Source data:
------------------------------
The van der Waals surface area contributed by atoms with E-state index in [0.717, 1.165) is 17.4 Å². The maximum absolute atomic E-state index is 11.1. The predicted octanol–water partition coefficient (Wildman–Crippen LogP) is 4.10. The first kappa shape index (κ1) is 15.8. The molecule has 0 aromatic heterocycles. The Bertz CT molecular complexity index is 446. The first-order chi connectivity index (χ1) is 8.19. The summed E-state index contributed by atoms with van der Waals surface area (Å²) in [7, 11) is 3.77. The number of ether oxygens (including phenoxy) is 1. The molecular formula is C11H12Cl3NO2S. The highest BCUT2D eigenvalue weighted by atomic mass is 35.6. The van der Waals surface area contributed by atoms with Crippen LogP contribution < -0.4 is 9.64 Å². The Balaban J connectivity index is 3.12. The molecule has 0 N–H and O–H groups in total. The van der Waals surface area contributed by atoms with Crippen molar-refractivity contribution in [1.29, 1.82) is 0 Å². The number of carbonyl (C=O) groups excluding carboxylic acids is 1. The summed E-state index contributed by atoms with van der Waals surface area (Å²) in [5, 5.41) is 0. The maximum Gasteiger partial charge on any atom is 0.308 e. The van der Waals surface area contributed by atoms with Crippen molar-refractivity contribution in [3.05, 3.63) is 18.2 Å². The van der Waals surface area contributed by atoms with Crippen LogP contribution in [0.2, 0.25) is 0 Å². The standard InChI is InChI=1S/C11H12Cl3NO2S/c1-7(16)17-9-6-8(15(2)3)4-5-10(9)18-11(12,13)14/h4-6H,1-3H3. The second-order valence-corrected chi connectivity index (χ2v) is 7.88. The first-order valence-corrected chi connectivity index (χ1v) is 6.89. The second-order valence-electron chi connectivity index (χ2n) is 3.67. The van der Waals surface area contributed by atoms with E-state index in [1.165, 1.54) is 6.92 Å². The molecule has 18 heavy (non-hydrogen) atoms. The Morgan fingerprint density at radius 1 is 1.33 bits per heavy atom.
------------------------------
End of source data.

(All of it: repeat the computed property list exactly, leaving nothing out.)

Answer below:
The van der Waals surface area contributed by atoms with E-state index in [0.717, 1.165) is 17.4 Å². The maximum absolute atomic E-state index is 11.1. The predicted octanol–water partition coefficient (Wildman–Crippen LogP) is 4.10. The first kappa shape index (κ1) is 15.8. The molecule has 0 aromatic heterocycles. The Bertz CT molecular complexity index is 446. The first-order chi connectivity index (χ1) is 8.19. The summed E-state index contributed by atoms with van der Waals surface area (Å²) in [7, 11) is 3.77. The number of ether oxygens (including phenoxy) is 1. The molecular formula is C11H12Cl3NO2S. The highest BCUT2D eigenvalue weighted by atomic mass is 35.6. The van der Waals surface area contributed by atoms with Crippen LogP contribution < -0.4 is 9.64 Å². The Balaban J connectivity index is 3.12. The molecule has 0 N–H and O–H groups in total. The van der Waals surface area contributed by atoms with Crippen molar-refractivity contribution in [1.29, 1.82) is 0 Å². The number of carbonyl (C=O) groups excluding carboxylic acids is 1. The summed E-state index contributed by atoms with van der Waals surface area (Å²) in [5, 5.41) is 0. The maximum Gasteiger partial charge on any atom is 0.308 e. The van der Waals surface area contributed by atoms with Crippen molar-refractivity contribution in [3.05, 3.63) is 18.2 Å². The van der Waals surface area contributed by atoms with Crippen LogP contribution in [0.2, 0.25) is 0 Å². The standard InChI is InChI=1S/C11H12Cl3NO2S/c1-7(16)17-9-6-8(15(2)3)4-5-10(9)18-11(12,13)14/h4-6H,1-3H3. The second-order valence-corrected chi connectivity index (χ2v) is 7.88. The first-order valence-corrected chi connectivity index (χ1v) is 6.89. The second-order valence-electron chi connectivity index (χ2n) is 3.67. The van der Waals surface area contributed by atoms with E-state index in [1.165, 1.54) is 6.92 Å². The molecule has 18 heavy (non-hydrogen) atoms. The Morgan fingerprint density at radius 1 is 1.33 bits per heavy atom.